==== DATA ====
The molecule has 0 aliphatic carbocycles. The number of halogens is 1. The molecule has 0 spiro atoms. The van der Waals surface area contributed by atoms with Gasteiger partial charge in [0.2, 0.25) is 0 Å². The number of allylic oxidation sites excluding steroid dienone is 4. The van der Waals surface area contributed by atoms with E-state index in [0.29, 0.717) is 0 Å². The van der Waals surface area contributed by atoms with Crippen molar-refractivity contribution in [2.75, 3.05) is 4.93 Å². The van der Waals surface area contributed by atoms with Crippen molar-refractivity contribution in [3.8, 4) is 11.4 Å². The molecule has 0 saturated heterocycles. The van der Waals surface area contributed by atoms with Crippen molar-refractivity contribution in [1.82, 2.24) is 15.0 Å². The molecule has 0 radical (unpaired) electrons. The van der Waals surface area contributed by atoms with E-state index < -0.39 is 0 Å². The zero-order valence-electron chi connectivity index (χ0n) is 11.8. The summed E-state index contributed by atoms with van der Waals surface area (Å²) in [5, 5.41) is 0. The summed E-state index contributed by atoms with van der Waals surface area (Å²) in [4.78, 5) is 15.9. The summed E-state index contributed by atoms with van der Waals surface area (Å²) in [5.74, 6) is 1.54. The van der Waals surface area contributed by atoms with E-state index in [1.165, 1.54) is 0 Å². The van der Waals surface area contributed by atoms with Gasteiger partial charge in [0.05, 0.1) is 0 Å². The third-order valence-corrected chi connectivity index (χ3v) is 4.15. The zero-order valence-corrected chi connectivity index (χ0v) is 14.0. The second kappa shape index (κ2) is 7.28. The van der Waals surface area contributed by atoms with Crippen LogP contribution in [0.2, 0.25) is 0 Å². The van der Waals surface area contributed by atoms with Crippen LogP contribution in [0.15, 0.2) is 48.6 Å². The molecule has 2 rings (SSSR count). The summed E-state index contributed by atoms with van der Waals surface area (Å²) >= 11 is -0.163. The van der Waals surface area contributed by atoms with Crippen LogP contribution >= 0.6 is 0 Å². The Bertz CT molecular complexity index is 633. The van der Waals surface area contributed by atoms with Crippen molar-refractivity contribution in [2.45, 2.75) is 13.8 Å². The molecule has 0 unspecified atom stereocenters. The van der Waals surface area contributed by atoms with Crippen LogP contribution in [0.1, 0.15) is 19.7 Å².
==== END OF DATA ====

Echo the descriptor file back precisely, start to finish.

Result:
The molecule has 0 aliphatic carbocycles. The number of halogens is 1. The molecule has 0 spiro atoms. The van der Waals surface area contributed by atoms with Gasteiger partial charge in [0.2, 0.25) is 0 Å². The number of allylic oxidation sites excluding steroid dienone is 4. The van der Waals surface area contributed by atoms with E-state index in [0.29, 0.717) is 0 Å². The van der Waals surface area contributed by atoms with Crippen molar-refractivity contribution in [2.75, 3.05) is 4.93 Å². The van der Waals surface area contributed by atoms with Crippen molar-refractivity contribution in [3.8, 4) is 11.4 Å². The molecule has 0 saturated heterocycles. The van der Waals surface area contributed by atoms with Crippen molar-refractivity contribution in [1.82, 2.24) is 15.0 Å². The molecule has 0 radical (unpaired) electrons. The van der Waals surface area contributed by atoms with E-state index < -0.39 is 0 Å². The zero-order valence-electron chi connectivity index (χ0n) is 11.8. The summed E-state index contributed by atoms with van der Waals surface area (Å²) in [5, 5.41) is 0. The summed E-state index contributed by atoms with van der Waals surface area (Å²) in [4.78, 5) is 15.9. The summed E-state index contributed by atoms with van der Waals surface area (Å²) in [5.74, 6) is 1.54. The van der Waals surface area contributed by atoms with E-state index in [1.165, 1.54) is 0 Å². The van der Waals surface area contributed by atoms with Gasteiger partial charge in [0.05, 0.1) is 0 Å². The third-order valence-corrected chi connectivity index (χ3v) is 4.15. The zero-order valence-corrected chi connectivity index (χ0v) is 14.0. The second kappa shape index (κ2) is 7.28. The van der Waals surface area contributed by atoms with Crippen LogP contribution in [0.2, 0.25) is 0 Å². The van der Waals surface area contributed by atoms with Crippen LogP contribution in [0.15, 0.2) is 48.6 Å². The molecule has 2 rings (SSSR count). The summed E-state index contributed by atoms with van der Waals surface area (Å²) >= 11 is -0.163. The van der Waals surface area contributed by atoms with Crippen LogP contribution >= 0.6 is 0 Å². The Bertz CT molecular complexity index is 633. The van der Waals surface area contributed by atoms with Crippen molar-refractivity contribution in [2.45, 2.75) is 13.8 Å². The molecule has 0 unspecified atom stereocenters. The van der Waals surface area contributed by atoms with Crippen LogP contribution in [0.1, 0.15) is 19.7 Å².